(First Interview of a Four-Part Series)



by Genevieve Balance-Kupang

Ramadan Mubarak to all our Muslim siblings! Greetings of a blessed observance of the holy month of Ramadan. I am one with you as you tender intense prayer, do fasting and charitable works, carry out your recitation of the Holy Quran and spiritual reflection while focusing on righteous deeds.

As an advocate of interreligious dialogue and facilitator of multicultural, intercultural, and cross-cultural education, I requested four Muslim counterparts, from different professional backgrounds to share their reflections on the season of Ramadan and how this lingering pandemic is affecting religious celebrations in the Muslim community. They come from Iran, Nigeria, Saudi Arabia, and Afghanistan and from different professions: a calligrapher, an educational leader, an engineer, and a founder of a consulting firm.

Dr. Tandis Taghavi (Iran)

Dr. Tandis giving a token to the 32nd Manila Archbishop Cardinal Luis Antonio G. Tagle, currently, the dean of the Congregation of the Evangelization of Peoples. This was taken during the Despedida gathering in gratitude to the Cardinal before he embarked to Rome.

Genevieve Balance Kupang: Salam, Dr. Tandis. It is my honor that you agreed to take part in this interview. Please tell us about yourself, the place you come from, and your belief system about the religious observance of Ramadan.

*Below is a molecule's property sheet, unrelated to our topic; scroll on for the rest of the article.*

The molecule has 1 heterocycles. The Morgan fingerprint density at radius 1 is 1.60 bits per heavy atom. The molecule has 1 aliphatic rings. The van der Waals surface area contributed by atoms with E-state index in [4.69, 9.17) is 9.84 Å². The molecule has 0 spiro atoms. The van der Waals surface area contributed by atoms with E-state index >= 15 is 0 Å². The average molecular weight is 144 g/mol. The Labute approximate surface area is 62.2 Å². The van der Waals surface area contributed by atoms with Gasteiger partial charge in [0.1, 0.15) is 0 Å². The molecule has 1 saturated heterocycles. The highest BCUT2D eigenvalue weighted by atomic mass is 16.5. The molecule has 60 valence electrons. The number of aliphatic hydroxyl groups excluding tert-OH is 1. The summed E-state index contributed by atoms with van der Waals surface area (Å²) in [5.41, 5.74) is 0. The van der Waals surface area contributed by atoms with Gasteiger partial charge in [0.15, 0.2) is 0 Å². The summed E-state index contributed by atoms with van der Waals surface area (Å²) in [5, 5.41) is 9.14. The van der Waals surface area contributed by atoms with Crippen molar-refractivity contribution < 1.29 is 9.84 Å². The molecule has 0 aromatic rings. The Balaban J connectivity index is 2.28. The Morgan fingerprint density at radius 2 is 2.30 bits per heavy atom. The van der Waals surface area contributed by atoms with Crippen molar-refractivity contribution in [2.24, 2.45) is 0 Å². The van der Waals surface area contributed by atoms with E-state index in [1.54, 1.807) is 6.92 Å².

Dr. Tandis Taghavi: I am an Iranian calligrapher. Iran is a country located in the Middle East. Regarding fasting in Ramadan, I would like to say that prophets and righteous people fasted on certain occasions. Fasting (Sawm) is one of the pillars of Islam and is decreed in the Holy Quran. It was one of the Jewish forms of worship which have been mentioned several times in the Hebrew Bible or the Old Testament. Fasting is also recorded on the church’s calendar and is considered a juridical rite. Mary also had a vow of silence after the birth of Jesus (AS) by the command of God in returning to Jerusalem. When his son was ill, Prophet David (AS) fasted for the acceptance of his prayers for his son’s healing. Old Egyptians, Buddhists, and Hindus also have to avoid eating so that their mind and their body become clean. Indeed, it is a blessing that 6 billion out of the 7 billion people on Earth are religious-oriented. Anyway, this is very interesting for me that the ultimate goal of all religious people is to be perfect, so there are so many common ways in this direction. If we try to be kind to each other without bias, we will get closer to each other in the way of seeking God.